Compare any two graphics cards:
Radeon HD 5770 vs Radeon HD 6950
IntroThe Radeon HD 5770 has a GPU clock speed of 850 MHz, and the 1024 MB of GDDR5 RAM is set to run at 1200 MHz through a 128-bit bus. It also is made up of 800(160x5) SPUs, 40 Texture Address Units, and 16 ROPs.
Compare all that to the Radeon HD 6950, which has a GPU core clock speed of 800 MHz, and 1024 MB of GDDR5 RAM running at 1250 MHz through a 256-bit bus. It also is comprised of 1408 Stream Processors, 88 Texture Address Units, and 32 Raster Operation Units.
Power Usage and Theoretical Benchmarks
Power Consumption (Max TDP)
Performance-wise, the Radeon HD 6950 should in theory be a lot better than the Radeon HD 5770 in general. (explain)
Texel RateThe Radeon HD 6950 is much (more or less 107%) better at anisotropic filtering than the Radeon HD 5770. (explain)
Pixel RateIf using high levels of AA is important to you, then the Radeon HD 6950 is superior to the Radeon HD 5770, by a large margin. (explain)
Please note that the above 'benchmarks' are all just theoretical - the results were calculated based on the card's specifications, and real-world performance may (and probably will) vary at least a bit.
Please note that the price comparisons are based on search keywords - sometimes it might show cards with very similar names that are not exactly the same as the one chosen in the comparison. We do try to filter out the wrong results as best we can, though.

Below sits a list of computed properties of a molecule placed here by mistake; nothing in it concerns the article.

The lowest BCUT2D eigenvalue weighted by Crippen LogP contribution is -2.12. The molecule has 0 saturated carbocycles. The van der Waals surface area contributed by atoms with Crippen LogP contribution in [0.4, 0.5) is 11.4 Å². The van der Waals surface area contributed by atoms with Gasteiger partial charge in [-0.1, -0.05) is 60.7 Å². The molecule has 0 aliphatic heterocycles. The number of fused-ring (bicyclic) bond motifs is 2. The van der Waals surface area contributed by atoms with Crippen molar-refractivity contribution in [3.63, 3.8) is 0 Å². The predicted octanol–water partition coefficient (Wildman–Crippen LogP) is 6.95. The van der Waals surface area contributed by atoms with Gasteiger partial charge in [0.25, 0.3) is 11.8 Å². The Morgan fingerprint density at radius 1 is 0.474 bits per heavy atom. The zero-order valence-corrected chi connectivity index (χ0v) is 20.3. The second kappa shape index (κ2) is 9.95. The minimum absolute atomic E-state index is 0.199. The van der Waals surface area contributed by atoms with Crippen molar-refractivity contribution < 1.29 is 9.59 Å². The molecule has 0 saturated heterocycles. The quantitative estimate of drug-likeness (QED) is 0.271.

Memory Bandwidth: Memory bandwidth is the largest amount of information (in units of MB per second) that can be transferred across the external memory interface in one second. It's calculated by multiplying the card's bus width by its memory clock speed. In the case of DDR memory, it should be multiplied by 2 once again. If DDR5, multiply by ANOTHER 2x. The better the card's memory bandwidth, the faster the card will be in general. It especially helps with AA, HDR and high resolutions.
Texel Rate: Texel rate is the maximum texture map elements (texels) that can be processed in one second. This is calculated by multiplying the total number of texture units by the core clock speed of the chip. The higher the texel rate, the better the card will be at texture filtering (anisotropic filtering - AF). It is measured in millions of texels in one second.
Pixel Rate: Pixel rate is the most pixels that the graphics chip can possibly write to the local memory in one second - measured in millions of pixels per second. Pixel rate is worked out by multiplying the amount of Raster Operations Pipelines by the the core clock speed. ROPs (Raster Operations Pipelines - sometimes also referred to as Render Output Units) are responsible for outputting the pixels (image) to the screen. The actual pixel output rate also depends on many other factors, especially the memory bandwidth of the card - the lower the memory bandwidth is, the lower the ability to get to the maximum fill rate.